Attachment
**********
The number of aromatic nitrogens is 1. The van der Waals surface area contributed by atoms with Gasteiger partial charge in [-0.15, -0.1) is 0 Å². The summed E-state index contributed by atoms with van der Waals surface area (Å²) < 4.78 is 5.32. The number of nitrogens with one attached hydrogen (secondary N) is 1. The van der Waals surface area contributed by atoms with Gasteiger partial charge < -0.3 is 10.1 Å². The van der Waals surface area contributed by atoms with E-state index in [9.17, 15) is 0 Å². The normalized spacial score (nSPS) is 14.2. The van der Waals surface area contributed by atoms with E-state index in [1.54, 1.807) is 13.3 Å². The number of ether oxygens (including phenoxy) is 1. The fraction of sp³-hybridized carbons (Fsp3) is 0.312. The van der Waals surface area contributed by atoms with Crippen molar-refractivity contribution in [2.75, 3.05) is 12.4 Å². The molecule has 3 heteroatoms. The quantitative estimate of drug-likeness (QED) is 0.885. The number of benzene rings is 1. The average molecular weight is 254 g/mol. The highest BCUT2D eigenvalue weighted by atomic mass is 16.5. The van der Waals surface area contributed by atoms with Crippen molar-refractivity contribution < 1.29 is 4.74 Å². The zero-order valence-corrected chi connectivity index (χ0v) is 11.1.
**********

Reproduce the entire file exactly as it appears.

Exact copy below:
The number of aromatic nitrogens is 1. The van der Waals surface area contributed by atoms with Gasteiger partial charge in [-0.15, -0.1) is 0 Å². The summed E-state index contributed by atoms with van der Waals surface area (Å²) < 4.78 is 5.32. The number of nitrogens with one attached hydrogen (secondary N) is 1. The van der Waals surface area contributed by atoms with Gasteiger partial charge < -0.3 is 10.1 Å². The van der Waals surface area contributed by atoms with E-state index in [9.17, 15) is 0 Å². The normalized spacial score (nSPS) is 14.2. The van der Waals surface area contributed by atoms with E-state index in [1.54, 1.807) is 13.3 Å². The number of ether oxygens (including phenoxy) is 1. The fraction of sp³-hybridized carbons (Fsp3) is 0.312. The van der Waals surface area contributed by atoms with Crippen molar-refractivity contribution in [2.75, 3.05) is 12.4 Å². The molecule has 3 heteroatoms. The quantitative estimate of drug-likeness (QED) is 0.885. The number of benzene rings is 1. The average molecular weight is 254 g/mol. The highest BCUT2D eigenvalue weighted by atomic mass is 16.5. The van der Waals surface area contributed by atoms with Crippen molar-refractivity contribution < 1.29 is 4.74 Å². The zero-order valence-corrected chi connectivity index (χ0v) is 11.1.